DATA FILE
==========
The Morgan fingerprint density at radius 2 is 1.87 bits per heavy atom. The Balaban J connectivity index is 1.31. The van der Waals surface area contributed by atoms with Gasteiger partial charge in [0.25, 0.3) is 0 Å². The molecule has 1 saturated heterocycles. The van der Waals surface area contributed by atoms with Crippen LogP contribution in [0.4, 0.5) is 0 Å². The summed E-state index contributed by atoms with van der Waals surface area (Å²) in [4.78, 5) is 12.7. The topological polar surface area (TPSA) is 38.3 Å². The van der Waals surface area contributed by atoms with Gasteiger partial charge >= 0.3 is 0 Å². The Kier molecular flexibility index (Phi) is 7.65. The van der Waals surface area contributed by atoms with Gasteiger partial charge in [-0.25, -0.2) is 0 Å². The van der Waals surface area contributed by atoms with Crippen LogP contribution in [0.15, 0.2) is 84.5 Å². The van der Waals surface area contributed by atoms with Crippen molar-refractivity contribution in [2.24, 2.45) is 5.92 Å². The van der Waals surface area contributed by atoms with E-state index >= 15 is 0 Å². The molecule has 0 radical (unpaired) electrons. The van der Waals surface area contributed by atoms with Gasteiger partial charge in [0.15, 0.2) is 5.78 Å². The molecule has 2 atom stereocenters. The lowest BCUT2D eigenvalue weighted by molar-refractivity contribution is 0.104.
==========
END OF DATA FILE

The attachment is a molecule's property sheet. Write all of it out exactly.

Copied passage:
The Morgan fingerprint density at radius 2 is 1.87 bits per heavy atom. The Balaban J connectivity index is 1.31. The van der Waals surface area contributed by atoms with Gasteiger partial charge in [0.25, 0.3) is 0 Å². The molecule has 1 saturated heterocycles. The van der Waals surface area contributed by atoms with Crippen LogP contribution in [0.4, 0.5) is 0 Å². The summed E-state index contributed by atoms with van der Waals surface area (Å²) in [4.78, 5) is 12.7. The topological polar surface area (TPSA) is 38.3 Å². The van der Waals surface area contributed by atoms with Gasteiger partial charge >= 0.3 is 0 Å². The Kier molecular flexibility index (Phi) is 7.65. The van der Waals surface area contributed by atoms with Gasteiger partial charge in [-0.25, -0.2) is 0 Å². The van der Waals surface area contributed by atoms with Crippen LogP contribution in [0.15, 0.2) is 84.5 Å². The van der Waals surface area contributed by atoms with Crippen molar-refractivity contribution in [2.24, 2.45) is 5.92 Å². The van der Waals surface area contributed by atoms with E-state index >= 15 is 0 Å². The molecule has 0 radical (unpaired) electrons. The van der Waals surface area contributed by atoms with Gasteiger partial charge in [0.15, 0.2) is 5.78 Å². The molecule has 2 atom stereocenters. The lowest BCUT2D eigenvalue weighted by molar-refractivity contribution is 0.104.